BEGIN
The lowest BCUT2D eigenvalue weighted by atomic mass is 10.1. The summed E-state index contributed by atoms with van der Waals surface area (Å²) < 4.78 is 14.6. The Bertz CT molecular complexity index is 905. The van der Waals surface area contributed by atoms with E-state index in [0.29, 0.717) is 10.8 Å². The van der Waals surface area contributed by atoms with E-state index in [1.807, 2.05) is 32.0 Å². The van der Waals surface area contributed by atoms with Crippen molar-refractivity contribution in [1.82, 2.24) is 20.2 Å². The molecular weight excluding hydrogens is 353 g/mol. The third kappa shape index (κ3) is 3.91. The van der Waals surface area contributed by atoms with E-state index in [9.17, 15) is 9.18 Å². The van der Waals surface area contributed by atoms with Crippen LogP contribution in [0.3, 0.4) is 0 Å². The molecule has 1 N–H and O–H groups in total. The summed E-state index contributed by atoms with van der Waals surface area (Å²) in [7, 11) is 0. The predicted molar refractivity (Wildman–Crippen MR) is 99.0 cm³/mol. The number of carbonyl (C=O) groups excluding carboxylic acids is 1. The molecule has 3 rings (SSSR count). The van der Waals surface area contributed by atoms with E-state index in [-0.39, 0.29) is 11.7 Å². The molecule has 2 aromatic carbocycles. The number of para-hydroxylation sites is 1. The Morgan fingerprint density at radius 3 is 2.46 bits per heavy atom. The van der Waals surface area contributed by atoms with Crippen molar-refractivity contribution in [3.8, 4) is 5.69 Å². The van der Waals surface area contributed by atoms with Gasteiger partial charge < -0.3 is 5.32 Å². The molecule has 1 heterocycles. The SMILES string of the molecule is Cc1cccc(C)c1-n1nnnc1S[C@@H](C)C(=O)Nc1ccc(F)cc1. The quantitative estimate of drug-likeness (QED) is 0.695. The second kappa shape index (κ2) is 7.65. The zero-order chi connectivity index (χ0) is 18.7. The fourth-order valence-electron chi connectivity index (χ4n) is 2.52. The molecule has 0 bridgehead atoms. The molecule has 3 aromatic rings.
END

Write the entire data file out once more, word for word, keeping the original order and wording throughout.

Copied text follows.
The lowest BCUT2D eigenvalue weighted by atomic mass is 10.1. The summed E-state index contributed by atoms with van der Waals surface area (Å²) < 4.78 is 14.6. The Bertz CT molecular complexity index is 905. The van der Waals surface area contributed by atoms with E-state index in [0.29, 0.717) is 10.8 Å². The van der Waals surface area contributed by atoms with E-state index in [1.807, 2.05) is 32.0 Å². The van der Waals surface area contributed by atoms with Crippen molar-refractivity contribution in [1.82, 2.24) is 20.2 Å². The molecular weight excluding hydrogens is 353 g/mol. The third kappa shape index (κ3) is 3.91. The van der Waals surface area contributed by atoms with E-state index in [9.17, 15) is 9.18 Å². The van der Waals surface area contributed by atoms with Crippen LogP contribution in [0.3, 0.4) is 0 Å². The molecule has 1 N–H and O–H groups in total. The summed E-state index contributed by atoms with van der Waals surface area (Å²) in [7, 11) is 0. The predicted molar refractivity (Wildman–Crippen MR) is 99.0 cm³/mol. The number of carbonyl (C=O) groups excluding carboxylic acids is 1. The molecule has 3 rings (SSSR count). The van der Waals surface area contributed by atoms with E-state index in [-0.39, 0.29) is 11.7 Å². The molecule has 2 aromatic carbocycles. The number of para-hydroxylation sites is 1. The Morgan fingerprint density at radius 3 is 2.46 bits per heavy atom. The van der Waals surface area contributed by atoms with Crippen molar-refractivity contribution in [3.8, 4) is 5.69 Å². The van der Waals surface area contributed by atoms with Gasteiger partial charge < -0.3 is 5.32 Å². The molecule has 1 heterocycles. The SMILES string of the molecule is Cc1cccc(C)c1-n1nnnc1S[C@@H](C)C(=O)Nc1ccc(F)cc1. The quantitative estimate of drug-likeness (QED) is 0.695. The second kappa shape index (κ2) is 7.65. The zero-order chi connectivity index (χ0) is 18.7. The fourth-order valence-electron chi connectivity index (χ4n) is 2.52. The molecule has 0 bridgehead atoms. The molecule has 3 aromatic rings.